Wall Street Journal on October 14, 2013, published a review by Richard Snow of Richard Winchesters new book, The Men Who United the States, Harper, 493 pages, $29.99. Excerpts below:

I had always thought that the tumbleweed—”a ghostly botanical thing looking like a bouffant hairpiece,” as Simon Winchester describes it in his vivid, valuable book—disturbed the stegosaurus in its grazing. But no: This fixture of the American West arrived in a sack of flax carried by settlers to the Dakotas in the 1870s, not even a fraction of a second compared with the near-eternal ancestry I’d believed the weed could claim.

The Men Who United the States is all about recent arrivals. Mr. Winchester (himself something of a recent arrival, being naturalized in 2011) explores the alchemy that made residents and settlers come to feel part of a country whose whole turned out to be much more than parcels of real estate inhabited by people who didn’t have any evident common ties.

This is a story of many individuals, well known and less so, who worked, very often with no such goal in mind, to unite physically the various parts of the country. That this enterprise was largely a commercial one does nothing to diminish the somehow spiritual architecture of its results.

We start early, with Lewis and Clark, their journey through 2,000 unknown miles briskly and engagingly retold. The author goes on to describe the building of the canals, our first highways to a continental hegemony. In their infancy, they were reckless projects that forced their makers to learn how to build after costly, heartbreaking failure. To predict where the paths to our modernity could go, our forebears had to know something about the ground they would cover, and Mr. Winchester’s book is especially fine on retrieving the forgotten map makers, geologists, topographers and engineers who showed them the way.

One of these men had the unique distinction of both defining the Union and saving it. In 1858, Gouverneur Warren completed a map, “an elegant triumph of cartography,” Mr. Winchester writes, “that still reigns supreme in the intellectual history of American mapmaking.” It covered the entirety of the country from the 100th meridian (an approximate demarcation of East from West) to the Pacific and suggested the routes that the cross-country railroads would take when we had the wherewithal to build them.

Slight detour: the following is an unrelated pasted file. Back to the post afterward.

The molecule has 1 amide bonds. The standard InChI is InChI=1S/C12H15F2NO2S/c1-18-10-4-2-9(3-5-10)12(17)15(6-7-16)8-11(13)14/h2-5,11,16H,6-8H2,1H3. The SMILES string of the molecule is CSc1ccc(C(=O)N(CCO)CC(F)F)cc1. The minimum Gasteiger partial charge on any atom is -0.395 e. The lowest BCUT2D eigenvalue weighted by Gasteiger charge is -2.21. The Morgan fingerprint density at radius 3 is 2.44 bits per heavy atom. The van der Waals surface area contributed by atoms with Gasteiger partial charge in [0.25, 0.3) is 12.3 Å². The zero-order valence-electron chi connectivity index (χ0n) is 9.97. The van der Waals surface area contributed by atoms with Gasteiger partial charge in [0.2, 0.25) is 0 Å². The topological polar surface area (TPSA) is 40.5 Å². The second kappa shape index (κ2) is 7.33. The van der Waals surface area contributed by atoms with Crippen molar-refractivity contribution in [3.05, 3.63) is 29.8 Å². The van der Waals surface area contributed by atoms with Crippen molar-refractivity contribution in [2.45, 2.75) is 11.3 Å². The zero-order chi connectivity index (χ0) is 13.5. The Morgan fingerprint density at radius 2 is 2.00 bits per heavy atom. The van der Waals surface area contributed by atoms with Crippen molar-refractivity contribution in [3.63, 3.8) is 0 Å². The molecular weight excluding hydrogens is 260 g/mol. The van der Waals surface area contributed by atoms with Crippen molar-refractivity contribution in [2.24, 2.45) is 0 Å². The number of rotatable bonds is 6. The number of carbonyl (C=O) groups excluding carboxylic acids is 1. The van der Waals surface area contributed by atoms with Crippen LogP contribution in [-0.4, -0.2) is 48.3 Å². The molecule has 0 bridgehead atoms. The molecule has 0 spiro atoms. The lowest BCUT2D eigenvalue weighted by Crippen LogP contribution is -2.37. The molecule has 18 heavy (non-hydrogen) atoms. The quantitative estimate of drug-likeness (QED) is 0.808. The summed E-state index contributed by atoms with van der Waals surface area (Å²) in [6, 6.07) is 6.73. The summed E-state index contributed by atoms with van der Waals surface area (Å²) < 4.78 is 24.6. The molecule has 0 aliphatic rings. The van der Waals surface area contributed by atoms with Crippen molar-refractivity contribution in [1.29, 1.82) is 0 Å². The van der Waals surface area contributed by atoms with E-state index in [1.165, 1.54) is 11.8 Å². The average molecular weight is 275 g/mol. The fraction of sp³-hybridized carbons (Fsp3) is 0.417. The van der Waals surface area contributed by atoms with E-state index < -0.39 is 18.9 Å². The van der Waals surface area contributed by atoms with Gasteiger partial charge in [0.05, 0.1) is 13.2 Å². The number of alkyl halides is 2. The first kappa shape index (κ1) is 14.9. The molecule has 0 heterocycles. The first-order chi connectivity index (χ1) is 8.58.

Mr. Winchester has walked that ground, as well as driven many of the roads that his teeming cast had known. We read of a terrifying trip he took through the Donner Pass—that dip in the mountain wall that stood between the plains-crossing wagon trains and California—in a blinding blizzard.

The telegraph that linked the nation by wire; the telephone that followed; the explorers who showed us the “terrific geologic violence” of Yellowstone; FDR imperially scrawling across a map a few lines that would become our interstate highway system; Cal Rodgers piloting his 1911 Wright Flyer from the Atlantic to the Pacific in 49 days, despite 19 crashes—all are part of Mr. Winchester’s story,…

Mr. Winchester is by no means simply celebrating the hardihood and ingenuity of the builders of our nation. He is clear about the danger in any great expansion, for the explorers themselves, for those who stand in their way, and for those who come after and must live with legacies of decisions good and bad. Yet, what an extraordinary, propulsive tale he tells.

Standing by the Whiteman Air Force Base 70 miles outside Kansas City, Mo., Mr. Winchester wonders whether this military installation, which today can bring “massive firepower to bear, in a short time, anywhere on the globe,” was connected in spirit to Lewis and Clark’s “tiny, brave expedition” that once passed nearby. He believes, too, that the Internet is part of the story of the unification of the nation.

This current effort may not have its Meriwether Lewis or Gouverneur Warren. Such figures have been displaced by “technical men, hidden quietly out of sight in their blue-lit warehouses, surrounded by silent frenzies of blinking server lights.” Yet in our own era’s achievements there are echoes of the cry “O! The joy!” that Clark scrawled in his journal when he got what he thought was his first glimpse of the Pacific. As Mr. Winchester bracingly makes clear, your young daughter, who is right now checking something on Google, and I, who remember as a child being lifted by a grinning engineer up onto the deck of a seething steam locomotive, are fortunate in this shared legacy.

Mr. Snow is the author of I Invented the Modern Age: The Rise of Henry Ford.


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